In states where lawyers practise either as barristers

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lawyers (with a few exceptions) practise law as both. In States where lawyers practise either as barristers or solicitors there is approximately one barrister for every 100 solicitors. For a more detailed discussion of the difference between barristers and solicitors see the following extract from L. Griffiths, G. Heilbronn, D. Kovacs, P. Latimer, T. Pagone, R. Tucker, Introducing the Law , CCH, 4th ed., 1993, pp. 315-316: 910 Differences between barristers and solicitors The theoretical difference between a barrister and a solicitor is based upon the function which each performs in the legal system. There is a certain amount of overlapping in functions, but generally speaking the solicitor gives legal advice to clients and prepares legal documents for various purposes while the barrister primarily speaks on behalf of a party when the dispute is being considered by a court, he or she often prepares court documents, and gives opinions on specific and controversial legal questions. Barristers are divided into two categories: (1) Senior Counsel or Queen's Counsel (often called ‘silks’), are eminent and highly experienced barristers. Although this is now changing, previously they could only appear in court with the assistance of a junior barrister. Their fees for appearances are very high. A Queen's Counsel would almost never appear in a minor matter or in the lower courts. The more senior rank or level of barrister is now called a Senior Counsel in New South Wales. This title has only been in use for a few years. Before the name was changed, these senior barristers were known as ‘Queen's Counsel’ or ‘King's Counsel’ depending on whether the monarch was a King or a Queen, at the time the barrister was appointed or ‘made silk’. (2) The bulk of barristers are juniors, not Queen's Counsel. The fees of an ordinary barrister are usually much lower than those of a Queen's Counsel, but when a junior appears with a ‘silk’, the fee paid is generally two-thirds of that charged by the Queen's Counsel. 20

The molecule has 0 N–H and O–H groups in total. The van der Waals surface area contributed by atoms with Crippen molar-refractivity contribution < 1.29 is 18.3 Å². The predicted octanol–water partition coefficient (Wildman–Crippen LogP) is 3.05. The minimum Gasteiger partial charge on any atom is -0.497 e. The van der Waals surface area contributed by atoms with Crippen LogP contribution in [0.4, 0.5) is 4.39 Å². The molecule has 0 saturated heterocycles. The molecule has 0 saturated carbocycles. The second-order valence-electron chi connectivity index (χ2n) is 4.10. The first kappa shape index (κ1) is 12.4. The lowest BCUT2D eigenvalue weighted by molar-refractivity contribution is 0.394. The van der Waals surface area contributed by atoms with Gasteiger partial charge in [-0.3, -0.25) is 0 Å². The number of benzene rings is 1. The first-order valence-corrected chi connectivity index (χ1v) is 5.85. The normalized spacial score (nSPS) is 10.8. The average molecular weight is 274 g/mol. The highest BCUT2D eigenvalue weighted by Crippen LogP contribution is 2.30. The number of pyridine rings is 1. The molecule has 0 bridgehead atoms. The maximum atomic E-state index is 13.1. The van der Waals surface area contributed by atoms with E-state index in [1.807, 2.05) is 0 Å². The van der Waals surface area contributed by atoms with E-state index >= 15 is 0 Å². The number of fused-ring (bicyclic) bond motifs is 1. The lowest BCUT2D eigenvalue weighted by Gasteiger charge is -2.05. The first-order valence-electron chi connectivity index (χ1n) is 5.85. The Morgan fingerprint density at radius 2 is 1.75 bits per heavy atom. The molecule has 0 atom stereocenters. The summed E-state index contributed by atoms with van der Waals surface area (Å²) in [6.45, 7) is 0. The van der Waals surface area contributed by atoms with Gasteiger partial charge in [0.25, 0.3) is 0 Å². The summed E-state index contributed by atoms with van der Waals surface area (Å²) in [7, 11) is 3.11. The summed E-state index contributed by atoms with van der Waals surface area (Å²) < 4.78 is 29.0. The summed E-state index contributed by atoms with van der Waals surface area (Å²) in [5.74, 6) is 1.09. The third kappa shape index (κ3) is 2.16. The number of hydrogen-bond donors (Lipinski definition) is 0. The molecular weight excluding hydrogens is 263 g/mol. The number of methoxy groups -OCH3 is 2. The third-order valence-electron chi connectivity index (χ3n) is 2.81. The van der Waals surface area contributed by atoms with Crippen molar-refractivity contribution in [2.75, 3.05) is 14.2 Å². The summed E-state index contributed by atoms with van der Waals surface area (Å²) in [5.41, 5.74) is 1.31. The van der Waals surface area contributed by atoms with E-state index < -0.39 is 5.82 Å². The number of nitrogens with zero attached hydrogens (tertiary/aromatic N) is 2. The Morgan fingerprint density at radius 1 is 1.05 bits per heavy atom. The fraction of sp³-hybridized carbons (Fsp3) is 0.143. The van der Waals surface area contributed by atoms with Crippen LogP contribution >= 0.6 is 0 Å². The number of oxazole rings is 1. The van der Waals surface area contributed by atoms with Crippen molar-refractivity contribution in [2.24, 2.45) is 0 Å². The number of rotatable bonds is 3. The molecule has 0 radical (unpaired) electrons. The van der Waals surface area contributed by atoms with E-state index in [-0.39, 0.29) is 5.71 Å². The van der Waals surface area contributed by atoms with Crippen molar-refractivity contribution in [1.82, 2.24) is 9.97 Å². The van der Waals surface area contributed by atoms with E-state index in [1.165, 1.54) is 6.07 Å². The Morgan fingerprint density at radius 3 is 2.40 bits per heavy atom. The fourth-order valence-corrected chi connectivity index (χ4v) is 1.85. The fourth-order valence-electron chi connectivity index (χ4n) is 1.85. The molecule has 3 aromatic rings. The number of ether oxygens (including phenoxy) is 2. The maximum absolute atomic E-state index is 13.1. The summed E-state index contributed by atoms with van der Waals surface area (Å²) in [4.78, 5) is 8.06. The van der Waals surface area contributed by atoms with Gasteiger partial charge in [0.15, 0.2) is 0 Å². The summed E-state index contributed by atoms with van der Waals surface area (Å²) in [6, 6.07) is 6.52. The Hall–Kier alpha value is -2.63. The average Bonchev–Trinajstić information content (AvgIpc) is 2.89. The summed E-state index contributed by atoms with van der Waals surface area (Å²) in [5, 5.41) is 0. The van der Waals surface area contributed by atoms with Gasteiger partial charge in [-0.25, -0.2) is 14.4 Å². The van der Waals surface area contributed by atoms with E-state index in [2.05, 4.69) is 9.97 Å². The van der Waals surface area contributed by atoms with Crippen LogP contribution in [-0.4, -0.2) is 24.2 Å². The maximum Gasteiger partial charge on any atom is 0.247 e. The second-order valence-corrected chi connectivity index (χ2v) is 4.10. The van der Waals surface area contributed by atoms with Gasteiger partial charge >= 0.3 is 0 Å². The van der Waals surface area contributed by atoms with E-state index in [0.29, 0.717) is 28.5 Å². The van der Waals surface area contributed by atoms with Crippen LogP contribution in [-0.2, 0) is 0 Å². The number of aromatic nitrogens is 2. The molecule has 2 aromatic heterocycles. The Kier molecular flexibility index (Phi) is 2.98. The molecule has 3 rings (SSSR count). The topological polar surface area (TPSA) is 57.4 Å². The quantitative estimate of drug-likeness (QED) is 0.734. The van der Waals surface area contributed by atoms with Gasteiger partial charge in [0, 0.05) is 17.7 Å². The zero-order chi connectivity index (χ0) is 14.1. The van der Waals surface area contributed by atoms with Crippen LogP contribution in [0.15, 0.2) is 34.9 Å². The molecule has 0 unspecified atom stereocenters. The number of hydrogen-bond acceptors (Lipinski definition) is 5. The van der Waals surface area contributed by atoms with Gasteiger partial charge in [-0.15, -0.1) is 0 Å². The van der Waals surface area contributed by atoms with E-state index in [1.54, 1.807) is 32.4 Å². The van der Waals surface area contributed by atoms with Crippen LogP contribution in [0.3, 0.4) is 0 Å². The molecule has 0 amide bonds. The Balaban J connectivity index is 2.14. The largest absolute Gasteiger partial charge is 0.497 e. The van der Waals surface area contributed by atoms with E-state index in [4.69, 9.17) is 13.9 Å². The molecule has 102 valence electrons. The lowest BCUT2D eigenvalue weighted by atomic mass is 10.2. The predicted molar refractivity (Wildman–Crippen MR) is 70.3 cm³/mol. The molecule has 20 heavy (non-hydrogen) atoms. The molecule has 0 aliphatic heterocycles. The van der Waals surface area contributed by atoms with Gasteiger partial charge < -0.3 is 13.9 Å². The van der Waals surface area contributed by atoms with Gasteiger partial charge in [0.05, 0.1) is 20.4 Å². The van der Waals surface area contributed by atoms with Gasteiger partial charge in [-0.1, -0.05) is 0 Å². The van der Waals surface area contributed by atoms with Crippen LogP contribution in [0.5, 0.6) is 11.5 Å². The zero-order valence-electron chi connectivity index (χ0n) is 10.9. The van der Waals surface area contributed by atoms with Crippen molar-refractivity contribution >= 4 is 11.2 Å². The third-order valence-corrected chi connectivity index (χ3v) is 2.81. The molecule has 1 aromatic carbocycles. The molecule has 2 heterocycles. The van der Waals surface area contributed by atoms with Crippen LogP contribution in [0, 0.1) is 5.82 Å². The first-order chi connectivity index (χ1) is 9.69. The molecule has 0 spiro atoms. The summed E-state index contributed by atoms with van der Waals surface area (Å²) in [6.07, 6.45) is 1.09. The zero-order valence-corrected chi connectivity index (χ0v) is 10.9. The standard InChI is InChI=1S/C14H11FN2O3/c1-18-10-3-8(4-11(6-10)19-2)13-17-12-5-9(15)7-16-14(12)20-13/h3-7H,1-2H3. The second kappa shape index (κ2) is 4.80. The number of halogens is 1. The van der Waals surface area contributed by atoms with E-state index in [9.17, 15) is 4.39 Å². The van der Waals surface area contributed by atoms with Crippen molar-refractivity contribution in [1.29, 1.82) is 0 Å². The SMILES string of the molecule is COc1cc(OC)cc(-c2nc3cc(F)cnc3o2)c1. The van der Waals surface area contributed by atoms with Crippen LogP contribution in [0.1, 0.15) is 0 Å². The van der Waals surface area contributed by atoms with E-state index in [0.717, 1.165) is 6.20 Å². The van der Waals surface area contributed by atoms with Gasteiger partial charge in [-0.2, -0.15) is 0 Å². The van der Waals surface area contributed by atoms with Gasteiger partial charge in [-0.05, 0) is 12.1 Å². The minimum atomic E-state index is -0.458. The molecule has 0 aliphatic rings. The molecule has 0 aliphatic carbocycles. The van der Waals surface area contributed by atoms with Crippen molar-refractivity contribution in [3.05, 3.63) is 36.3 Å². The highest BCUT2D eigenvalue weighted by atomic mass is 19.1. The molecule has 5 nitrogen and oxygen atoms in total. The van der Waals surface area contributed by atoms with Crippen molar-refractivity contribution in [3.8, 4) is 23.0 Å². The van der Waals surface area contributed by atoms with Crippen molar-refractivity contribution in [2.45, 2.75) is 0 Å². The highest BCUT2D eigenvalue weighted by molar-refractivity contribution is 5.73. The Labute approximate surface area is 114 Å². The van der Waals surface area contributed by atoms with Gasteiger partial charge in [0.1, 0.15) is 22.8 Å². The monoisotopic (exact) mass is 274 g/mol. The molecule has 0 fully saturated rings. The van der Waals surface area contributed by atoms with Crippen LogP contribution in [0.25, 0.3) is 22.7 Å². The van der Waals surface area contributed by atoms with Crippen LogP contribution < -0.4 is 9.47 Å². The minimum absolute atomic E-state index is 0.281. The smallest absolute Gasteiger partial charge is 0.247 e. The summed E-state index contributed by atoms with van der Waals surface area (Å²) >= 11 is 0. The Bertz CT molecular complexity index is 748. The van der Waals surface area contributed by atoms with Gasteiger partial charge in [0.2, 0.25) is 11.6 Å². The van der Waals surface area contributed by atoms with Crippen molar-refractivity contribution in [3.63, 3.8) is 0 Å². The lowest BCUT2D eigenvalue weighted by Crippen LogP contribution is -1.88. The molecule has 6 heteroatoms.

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CO5119:03 Business Law SUBJECT MATERIALS >> SCHOOL OF LAW JAMES COOK UNIVERSITY Solicitors may be in private practice, either in their own firm (eg Able, Smart, Bloggs & Slick) or as employees of such a law firm. Alternatively, solicitors may be employed in the government or industry as legal officers or legal counsel. It is always the solicitor to whom a client will first go for advice. If necessary, the solicitor will then brief a barrister to obtain more specific legal advice or to appear in court. The solicitor can also plead the client's case in court, but barristers are usually retained as they are specialists in presenting cases orally and the solicitor is often too busy with other matters to spend the whole day in court. A very important recent reform development in Queensland and South Australia, which is also being discussed in New South Wales and Victoria, is that barristers may be briefed directly by other professionals such as accountants, architects, engineers and town planners. This breaks the solicitors' monopoly on briefing barristers.
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